And the above code snippet (substituting Thunar.desktop or pcmanfm.desktop) works!

When I tried to install boinc, things got ugly quick!

Here is what I did, and the explanation below:

w@H:~$ ssh w@p
w@p's password: 
Welcome to Bodhi Linux 2.0.0

 * Documentation:  https://wiki.bodhilinux.com/
Last login: Sat Jan 26 08:02:16 2013 from 192.168.1.101
w@P:~$ sudo apt-get install boinc
[sudo] password for w: 
Reading package lists... Done
Building dependency tree       
Reading state information... Done
You might want to run 'apt-get -f install' to correct these:
The following packages have unmet dependencies:
 boinc : Depends: boinc-client (>= 7.0.27+dfsg-5ubuntu0.12.04.1) but it is 
not going to be installed
         Depends: boinc-manager (>= 7.0.27+dfsg-5ubuntu0.12.04.1) but it is
 not going to be installed
 libc6-dev : Depends: linux-libc-dev but it is not going to be installed
 nvidia-173 : Depends: linux-libc-dev but it is not going to be installed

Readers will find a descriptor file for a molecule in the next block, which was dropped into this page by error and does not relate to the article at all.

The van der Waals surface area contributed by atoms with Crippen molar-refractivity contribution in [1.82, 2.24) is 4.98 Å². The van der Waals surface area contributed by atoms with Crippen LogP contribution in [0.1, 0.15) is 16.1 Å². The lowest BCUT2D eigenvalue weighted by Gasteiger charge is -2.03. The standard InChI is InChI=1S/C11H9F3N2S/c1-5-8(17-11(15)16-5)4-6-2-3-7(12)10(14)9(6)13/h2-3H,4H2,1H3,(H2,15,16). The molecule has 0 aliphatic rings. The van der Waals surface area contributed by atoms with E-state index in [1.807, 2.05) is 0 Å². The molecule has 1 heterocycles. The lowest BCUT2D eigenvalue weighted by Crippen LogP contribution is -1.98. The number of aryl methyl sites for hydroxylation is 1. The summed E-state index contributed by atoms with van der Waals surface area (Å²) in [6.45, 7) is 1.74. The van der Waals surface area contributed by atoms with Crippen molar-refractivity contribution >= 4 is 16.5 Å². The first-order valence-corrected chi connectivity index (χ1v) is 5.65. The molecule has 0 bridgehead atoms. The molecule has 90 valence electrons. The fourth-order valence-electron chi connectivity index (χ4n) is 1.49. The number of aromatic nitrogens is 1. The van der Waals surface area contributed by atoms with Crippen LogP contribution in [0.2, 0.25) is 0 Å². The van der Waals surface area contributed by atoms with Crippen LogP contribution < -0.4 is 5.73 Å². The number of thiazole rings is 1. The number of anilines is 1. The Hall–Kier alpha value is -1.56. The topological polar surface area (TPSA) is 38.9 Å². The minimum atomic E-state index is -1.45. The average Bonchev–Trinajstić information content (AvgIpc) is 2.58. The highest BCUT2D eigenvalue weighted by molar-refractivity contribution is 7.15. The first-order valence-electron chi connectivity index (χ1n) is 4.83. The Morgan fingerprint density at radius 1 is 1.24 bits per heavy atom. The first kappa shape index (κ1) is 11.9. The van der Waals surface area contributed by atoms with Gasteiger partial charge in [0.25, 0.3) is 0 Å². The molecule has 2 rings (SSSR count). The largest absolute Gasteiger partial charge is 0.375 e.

Recommends: nvidia-settings but it is not going to be installed
E: Unmet dependencies. Try 'apt-get -f install' with no packages (or specify a
 solution).
w@P:~$ sudo apt-get -f install
Reading package lists... Done
Building dependency tree       
Reading state information... Done
Correcting dependencies... Done
The following packages were automatically installed and are no longer required:
  gir1.2-appindicator3-0.1 9menu gir1.2-json-1.0 gstreamer0.10-x pkg-config
  gir1.2-javascriptcoregtk-3.0 ratpoison libiec61883-0 gir1.2-timezonemap-1.0
  gir1.2-gstreamer-0.10 gir1.2-soup-2.4 libraw1394-11
  gstreamer0.10-plugins-good gir1.2-webkit-3.0 libtag1-vanilla libavc1394-0
  libtimezonemap1 libshout3 libdv4 gir1.2-xkl-1.0 screen-resolution-extra
  libtag1c2a libxklavier16 python-xkit
Use 'apt-get autoremove' to remove them.
The following extra packages will be installed:
  linux-libc-dev
The following NEW packages will be installed:
  linux-libc-dev
0 upgraded, 1 newly installed, 0 to remove and 0 not upgraded.
5 not fully installed or removed.
Need to get 948 kB of archives.
After this operation, 3,177 kB of additional disk space will be used.
Do you want to continue [Y/n]? Y
Err http://packages.bodhilinux.com/bodhi/ 
precise/stable linux-libc-dev i386 3.5.0-11.11